Core-shell Gold Silver Nanoparticles for LSPR-Based Naked Eye Toxin Biosensing
The Localized Surface Plasmon Resonance (LSPR) phenomenon provides a versatile property for biodetection. Herein, this unique feature was employed to build up a homogeneous optical biosensor to detect staphylococcal enterotoxin A (SEA) in solution down to very low levels by naked eye readout. If the initial position of the LSPR band is located in the cyan region, even a small red shift (~2 3 nm) induced by Refractive index (RI) change close to the surface of nanoparticles (NPs), could make the light absorp-tion transit from cyan to green and become visually detectable via a concomitant change in the complementary colors. In this work, we aimed at synthesizing two types of NPs based on compositionally complex core-shell NPs – Ag shell on AuNPs (Au@AgNPs) and Ag inside gold nanoshell (Ag@AuNPs). By controlling the thickness of the shells as well as their surface chemistry with anti-SEA antibody, the LSPR band was tuned to near 495 and 520 nm, for Ag@AuNPs and Au@AgNPs, respectively. The two parti-cle systems were subsequently applied as transducers to spectroscopically and visually detect anti-SEA antibody – SEA interac-tions. Upon addition of SEA large red shifts of the LSPR band were observed spectroscopically and the limits of detection (LOD) were estimated to 0.2 nM and 0.4 nM for the Au@AgNPs and Ag@AuNPs, respectively. Although the two sets of NPs gave almost identical LODs, the Ag@AuNPs whose initial position of the LSPR band was tuned in the cyan to green region (~500 nm) displayed a substantially more distinct color change from orange to red, as revealed by the by naked eye. We foresee significant potential to this strategy in medical diagnostic and environmental monitoring, especially when basic laboratory infrastructure is sparse or non-existent.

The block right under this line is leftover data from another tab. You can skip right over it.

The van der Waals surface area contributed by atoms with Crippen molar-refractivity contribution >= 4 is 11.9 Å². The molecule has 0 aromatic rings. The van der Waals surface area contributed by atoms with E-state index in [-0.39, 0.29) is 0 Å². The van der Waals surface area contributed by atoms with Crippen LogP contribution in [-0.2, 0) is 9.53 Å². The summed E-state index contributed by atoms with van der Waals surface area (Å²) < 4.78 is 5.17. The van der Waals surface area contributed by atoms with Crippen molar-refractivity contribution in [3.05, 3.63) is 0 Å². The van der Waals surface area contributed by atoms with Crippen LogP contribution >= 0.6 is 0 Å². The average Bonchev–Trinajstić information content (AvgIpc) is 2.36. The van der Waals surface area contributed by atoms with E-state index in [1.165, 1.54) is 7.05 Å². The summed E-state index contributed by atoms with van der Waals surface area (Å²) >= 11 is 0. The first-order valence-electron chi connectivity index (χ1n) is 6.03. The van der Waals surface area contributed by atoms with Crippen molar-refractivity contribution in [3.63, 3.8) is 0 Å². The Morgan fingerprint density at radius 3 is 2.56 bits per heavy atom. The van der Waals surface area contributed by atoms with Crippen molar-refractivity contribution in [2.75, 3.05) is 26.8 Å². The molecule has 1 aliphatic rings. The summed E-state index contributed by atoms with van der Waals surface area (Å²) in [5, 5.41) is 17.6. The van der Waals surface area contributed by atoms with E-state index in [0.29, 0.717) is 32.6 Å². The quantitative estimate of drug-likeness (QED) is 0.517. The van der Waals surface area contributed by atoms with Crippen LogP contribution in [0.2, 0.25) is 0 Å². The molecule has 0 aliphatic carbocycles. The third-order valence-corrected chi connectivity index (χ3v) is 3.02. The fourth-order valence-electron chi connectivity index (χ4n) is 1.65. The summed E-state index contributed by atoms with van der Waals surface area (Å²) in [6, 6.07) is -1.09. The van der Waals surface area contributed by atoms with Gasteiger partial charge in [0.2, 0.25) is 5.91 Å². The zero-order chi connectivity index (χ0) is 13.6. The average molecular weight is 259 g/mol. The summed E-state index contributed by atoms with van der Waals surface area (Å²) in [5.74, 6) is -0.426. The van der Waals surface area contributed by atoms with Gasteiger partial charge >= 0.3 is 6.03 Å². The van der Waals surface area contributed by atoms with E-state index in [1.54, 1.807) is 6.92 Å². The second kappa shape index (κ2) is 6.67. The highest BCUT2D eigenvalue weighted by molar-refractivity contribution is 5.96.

Published in: ACS Appl. Mater. Interfaces
Authors: Alexis Loiseau, Lu Zhang, David Hu, Michele Salmain, Yacine Mazouzi, Raphaël Flack, Bo Liedberg and Souhir Boujday